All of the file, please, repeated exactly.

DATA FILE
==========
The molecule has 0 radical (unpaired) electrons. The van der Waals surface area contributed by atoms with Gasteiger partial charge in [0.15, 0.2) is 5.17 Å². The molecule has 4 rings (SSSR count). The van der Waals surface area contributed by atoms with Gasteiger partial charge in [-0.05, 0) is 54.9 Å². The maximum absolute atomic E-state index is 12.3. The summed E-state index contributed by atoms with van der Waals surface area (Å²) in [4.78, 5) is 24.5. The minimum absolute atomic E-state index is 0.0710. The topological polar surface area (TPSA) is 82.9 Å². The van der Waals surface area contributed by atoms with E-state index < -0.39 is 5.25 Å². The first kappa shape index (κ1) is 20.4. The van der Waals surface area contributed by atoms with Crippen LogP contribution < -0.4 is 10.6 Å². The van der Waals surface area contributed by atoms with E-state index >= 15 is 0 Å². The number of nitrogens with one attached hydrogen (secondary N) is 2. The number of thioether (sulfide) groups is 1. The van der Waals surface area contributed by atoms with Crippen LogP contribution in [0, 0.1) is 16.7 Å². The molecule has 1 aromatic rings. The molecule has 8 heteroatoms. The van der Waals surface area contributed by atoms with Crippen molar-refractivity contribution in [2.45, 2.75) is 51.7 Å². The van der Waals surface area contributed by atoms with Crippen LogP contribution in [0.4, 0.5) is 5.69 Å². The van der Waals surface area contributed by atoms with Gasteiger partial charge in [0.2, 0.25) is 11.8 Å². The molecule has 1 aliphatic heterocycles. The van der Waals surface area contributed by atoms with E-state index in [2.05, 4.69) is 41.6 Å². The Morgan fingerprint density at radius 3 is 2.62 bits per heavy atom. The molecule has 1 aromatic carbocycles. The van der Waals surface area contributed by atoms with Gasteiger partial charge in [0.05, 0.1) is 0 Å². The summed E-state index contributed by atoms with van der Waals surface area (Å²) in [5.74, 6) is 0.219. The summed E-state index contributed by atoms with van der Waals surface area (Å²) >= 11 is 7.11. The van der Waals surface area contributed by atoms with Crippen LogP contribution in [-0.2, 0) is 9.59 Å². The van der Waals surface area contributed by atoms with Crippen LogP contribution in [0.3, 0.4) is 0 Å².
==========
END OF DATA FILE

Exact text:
The molecule has 0 radical (unpaired) electrons. The van der Waals surface area contributed by atoms with Gasteiger partial charge in [0.15, 0.2) is 5.17 Å². The molecule has 4 rings (SSSR count). The van der Waals surface area contributed by atoms with Gasteiger partial charge in [-0.05, 0) is 54.9 Å². The maximum absolute atomic E-state index is 12.3. The summed E-state index contributed by atoms with van der Waals surface area (Å²) in [4.78, 5) is 24.5. The minimum absolute atomic E-state index is 0.0710. The topological polar surface area (TPSA) is 82.9 Å². The van der Waals surface area contributed by atoms with E-state index < -0.39 is 5.25 Å². The first kappa shape index (κ1) is 20.4. The van der Waals surface area contributed by atoms with Crippen LogP contribution < -0.4 is 10.6 Å². The van der Waals surface area contributed by atoms with E-state index >= 15 is 0 Å². The number of nitrogens with one attached hydrogen (secondary N) is 2. The number of thioether (sulfide) groups is 1. The van der Waals surface area contributed by atoms with Crippen LogP contribution in [0, 0.1) is 16.7 Å². The molecule has 1 aromatic rings. The molecule has 8 heteroatoms. The van der Waals surface area contributed by atoms with Crippen molar-refractivity contribution in [2.45, 2.75) is 51.7 Å². The van der Waals surface area contributed by atoms with Crippen LogP contribution in [0.4, 0.5) is 5.69 Å². The van der Waals surface area contributed by atoms with Gasteiger partial charge in [0.2, 0.25) is 11.8 Å². The molecule has 1 aliphatic heterocycles. The van der Waals surface area contributed by atoms with E-state index in [2.05, 4.69) is 41.6 Å². The Morgan fingerprint density at radius 3 is 2.62 bits per heavy atom. The molecule has 1 aromatic carbocycles. The van der Waals surface area contributed by atoms with Gasteiger partial charge in [0.05, 0.1) is 0 Å². The summed E-state index contributed by atoms with van der Waals surface area (Å²) in [5.74, 6) is 0.219. The summed E-state index contributed by atoms with van der Waals surface area (Å²) >= 11 is 7.11. The van der Waals surface area contributed by atoms with Crippen LogP contribution in [-0.2, 0) is 9.59 Å². The van der Waals surface area contributed by atoms with Crippen LogP contribution in [0.3, 0.4) is 0 Å².